Oct 17, 2007 (CIDRAP News) – The US government's pandemic influenza preparedness plans need to pay more attention to children, especially their need for antiviral drugs and the effects of prolonged school closings, according to a report released today by public health and pediatrics experts.
The groups recommend that the federal government vastly increase its stockpile of antiviral medication for children, do more testing of pandemic vaccines for children, and increase efforts to understand and deal with the effects of school closings in a country where half of workers can't use sick leave to take time to care for sick children, among other steps.
"Children should be a priority, not an afterthought," said Jeffrey Levi, PhD, executive director of the nonprofit advocacy group Trust for America's Health (TFAH), at a news conference today. TFAH issued the 31-page report in collaboration with the American Academy of Pediatrics (AAP).
The report notes that almost 46% of the fatal human cases of H5N1 avian influenza, the strain considered the leading candidate to trigger a pandemic, have involved children and teenagers.
"The fact that H5N1 has been disproportionately impacting children and adolescents should give us pause," Levi said in a TFAH news release.
Planning gaps and problems cited in the report, titled "Pandemic Influenza: Warning, Children at-Risk," include the following:
- The US Strategic National Stockpile currently contains only 100,000 doses of oseltamivir (Tamiflu) formulated for children, though the country has 73.6 million children.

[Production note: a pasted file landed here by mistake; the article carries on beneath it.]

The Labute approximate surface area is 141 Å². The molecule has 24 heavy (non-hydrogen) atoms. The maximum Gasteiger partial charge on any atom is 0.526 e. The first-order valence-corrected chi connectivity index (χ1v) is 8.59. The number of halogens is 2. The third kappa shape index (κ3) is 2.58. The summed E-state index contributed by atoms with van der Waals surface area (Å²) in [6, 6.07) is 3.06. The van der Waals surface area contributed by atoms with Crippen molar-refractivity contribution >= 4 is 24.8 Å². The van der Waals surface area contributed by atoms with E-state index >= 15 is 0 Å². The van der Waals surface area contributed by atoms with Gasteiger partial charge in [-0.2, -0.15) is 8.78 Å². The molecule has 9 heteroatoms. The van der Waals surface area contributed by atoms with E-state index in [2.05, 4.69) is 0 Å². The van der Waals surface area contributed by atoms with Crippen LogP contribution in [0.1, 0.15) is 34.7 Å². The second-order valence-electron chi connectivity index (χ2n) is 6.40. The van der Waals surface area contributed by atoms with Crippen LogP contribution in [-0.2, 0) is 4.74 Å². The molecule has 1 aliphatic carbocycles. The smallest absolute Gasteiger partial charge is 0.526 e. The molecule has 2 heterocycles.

- Neither of the two antiviral drugs that are considered effective against H5N1—oseltamivir and zanamivir (Relenza)—is licensed for children younger than 1 year.
- About 30 million children rely on the National School Lunch Program, and many rely on schools nurses for healthcare, but there are no plans for providing these services if schools close during a pandemic.
- The Centers for Disease Control and Prevention (CDC) recommends using N95 respirators in certain circumstances in a pandemic, but no such respirators are available in children's sizes.
The report makes a series of recommendations to address these and other problems. Among them:
- The government should stockpile enough pediatric doses of antiviral drugs to treat 25% of the nation's children and adolescents—about 18.4 million youngsters.
- The Department of Health and Human Services (HHS) should conduct more studies on the feasibility of extended closings of school and child care centers, including a closer assessment of the interruption of school meals programs.
- Educators and public health officials should plan for special "influenza-free" daycare centers to allow parents in essential jobs to continue to work. Such centers should be equipped to provide point-of-care rapid testing for sick children.
- HHS should conduct more studies on H5N1 vaccine efficacy in young children, support the development of more flu vaccines, and do more studies of antiviral drugs for infants.
- HHS should set up an independent task force to study and make recommendations on the use of surgical masks, N95 respirators, and other personal protective equipment for children.